and they will be cured of this fever of borrowing
borrowing all the time (2845)

Characters
Hashim
self-satisfied hypocrite
prides himself on inculcating the virtues of thrift,
plain dealing and a healthy independence of spirit.
(2846 L1)
the Prophet would have disapproved mightily of
this relic-worship. I see it purely as a secular
object of great rarity and blinding beauty. (2846-47)
Characters
Hashim
intolerant and violent religious fanatic
the moneylender looked swollen, distended. His
eyes bulged even more than they always had, ...
(2847)
he had filled up with some spectral fluid which
might at any moment ooze uncontrollably from his
every bodily opening. (2847)
Characters
Hashim
intolerant and violent religious fanatic

carelessly destroyed the harmony in the family.
(2847)
setting fire to books, except Quran. (2848)
punish debtors who are not able to pay interest of
installment. (2848)

Characters
Atta
Huma smart, careful, cool, brave
desperate
Atta and Humas mom go insane
The burglar
- sin
- disadvantaged people in the society
- crippling his children to ensure their lives with sympathy
from society (2850)
Genre
1. Parable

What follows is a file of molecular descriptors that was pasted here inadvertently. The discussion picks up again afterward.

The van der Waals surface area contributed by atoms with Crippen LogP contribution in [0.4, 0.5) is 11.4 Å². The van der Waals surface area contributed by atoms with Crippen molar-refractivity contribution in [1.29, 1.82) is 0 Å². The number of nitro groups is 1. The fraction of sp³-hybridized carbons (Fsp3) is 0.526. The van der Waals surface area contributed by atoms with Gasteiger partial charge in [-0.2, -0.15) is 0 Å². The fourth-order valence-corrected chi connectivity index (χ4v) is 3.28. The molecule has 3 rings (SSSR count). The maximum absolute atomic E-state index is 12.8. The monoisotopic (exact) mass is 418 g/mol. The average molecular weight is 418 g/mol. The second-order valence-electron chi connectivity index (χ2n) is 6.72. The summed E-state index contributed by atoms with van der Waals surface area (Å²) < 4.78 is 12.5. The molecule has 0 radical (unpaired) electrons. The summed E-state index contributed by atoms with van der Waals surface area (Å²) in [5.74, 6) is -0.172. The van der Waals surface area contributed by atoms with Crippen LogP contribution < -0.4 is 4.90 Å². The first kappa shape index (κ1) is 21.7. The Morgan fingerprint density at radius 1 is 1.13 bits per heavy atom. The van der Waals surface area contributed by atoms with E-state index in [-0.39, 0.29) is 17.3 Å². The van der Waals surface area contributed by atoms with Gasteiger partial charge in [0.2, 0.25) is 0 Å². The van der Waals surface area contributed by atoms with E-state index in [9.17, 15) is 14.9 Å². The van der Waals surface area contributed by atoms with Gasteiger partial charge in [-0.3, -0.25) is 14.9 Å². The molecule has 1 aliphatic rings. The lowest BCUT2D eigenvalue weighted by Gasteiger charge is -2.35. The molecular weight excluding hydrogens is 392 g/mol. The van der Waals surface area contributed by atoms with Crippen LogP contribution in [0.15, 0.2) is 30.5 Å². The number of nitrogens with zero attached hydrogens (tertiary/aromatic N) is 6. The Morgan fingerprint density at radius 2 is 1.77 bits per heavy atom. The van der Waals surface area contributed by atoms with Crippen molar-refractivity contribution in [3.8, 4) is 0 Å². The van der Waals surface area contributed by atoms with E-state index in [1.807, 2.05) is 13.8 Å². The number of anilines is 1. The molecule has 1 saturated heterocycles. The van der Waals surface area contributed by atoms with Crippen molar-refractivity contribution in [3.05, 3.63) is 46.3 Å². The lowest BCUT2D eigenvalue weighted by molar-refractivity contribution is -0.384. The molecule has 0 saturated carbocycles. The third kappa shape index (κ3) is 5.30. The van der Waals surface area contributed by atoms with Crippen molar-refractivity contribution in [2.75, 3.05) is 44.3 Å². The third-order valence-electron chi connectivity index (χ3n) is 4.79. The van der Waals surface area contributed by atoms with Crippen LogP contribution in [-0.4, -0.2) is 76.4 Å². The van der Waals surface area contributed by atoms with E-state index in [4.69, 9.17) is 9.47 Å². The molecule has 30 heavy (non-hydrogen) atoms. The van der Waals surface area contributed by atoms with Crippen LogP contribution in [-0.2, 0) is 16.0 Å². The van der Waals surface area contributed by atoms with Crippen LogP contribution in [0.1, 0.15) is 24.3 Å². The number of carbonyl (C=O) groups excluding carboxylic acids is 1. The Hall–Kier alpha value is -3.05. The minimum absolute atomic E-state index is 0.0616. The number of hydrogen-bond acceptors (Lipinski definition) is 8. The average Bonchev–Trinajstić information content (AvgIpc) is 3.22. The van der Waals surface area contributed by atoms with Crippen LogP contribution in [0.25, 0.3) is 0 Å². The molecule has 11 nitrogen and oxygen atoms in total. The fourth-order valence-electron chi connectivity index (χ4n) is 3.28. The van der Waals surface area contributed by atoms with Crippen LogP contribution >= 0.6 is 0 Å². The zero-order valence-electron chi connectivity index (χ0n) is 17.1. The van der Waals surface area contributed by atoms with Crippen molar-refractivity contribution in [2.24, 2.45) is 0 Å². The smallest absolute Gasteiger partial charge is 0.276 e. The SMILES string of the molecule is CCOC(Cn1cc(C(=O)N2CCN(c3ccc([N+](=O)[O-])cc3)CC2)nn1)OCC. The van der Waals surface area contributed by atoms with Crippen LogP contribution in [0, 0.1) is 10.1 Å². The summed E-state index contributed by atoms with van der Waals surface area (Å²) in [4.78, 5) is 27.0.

2. Magical Realism
3. Parable: to check human desire & follow natural cause

Magical Realism
2 conflicting perspectives:
1) based on a rational view of reality
2) acceptance of the supernatural as mundane
reality

set in a normal, modern world with
authentic descriptions of humans and
society

Theme
To mock at idol worship religion: a powerful
tool in the hands of rulers

Superstition-- deities or objects: Similar to Dh
Tyuo (), Matsu palanquin ()

superstition, extremity
Hazratbal, Mosque
Entrance of the
Sacred Relic
Chambers
Entrance Door
of the Sacred
Relic
Chambers
Interior View of the Sacred Relic Chambers
Some hairs from the beard of the Prophet
Muhammad

Ironies
What Hashim says and what he does are
opposite.

He likes to say that he sets great store by living
honorably in the world (2845, par 2 from the
bottom)

He desires the silver vial more than the hair.
(2846 last par )
Symbols The Prophet Hair
the sacred image of the Prophet Muhammad

a religious relic sacred image of the Prophet
Muhammad(2846 par 5~6)

secular object the relocation of the relic
changes the hair's meaning(2846 last par).
Symbols
Hair as a human heart
the desire of human beings

the great rarity of beauty

the truth of inner parts of human beings
(2847 par 5~end)


Recognition
Atta reveals the truth of possessing the relic.
(2849 par 2)

Huma realizes the dilemma because of the
hair. (2849 par 5 from the bottom)
Climax
While the thief, Sin, was approaching Hashim,
Atta started to scream wildly. (2851 par 5-6)

The catastrophe of Hashims family (2851 last
par)


Ending mixed with irony
Sheikh Sins doom (2852 par 4)

The four sons fury (2852 par 2 from the
bottom)

The regained sight of Sheikhs widow (2852
last par)

Questions

Why did the relic play such a significant part in
Hashim's life?
What did Atta die for?
Why did Huma want to hire a thief to steal the hair?
Point out the symbolic meaning of the hair.
If you were Hashim, would you return the Prophet's
Hair? Why or why not?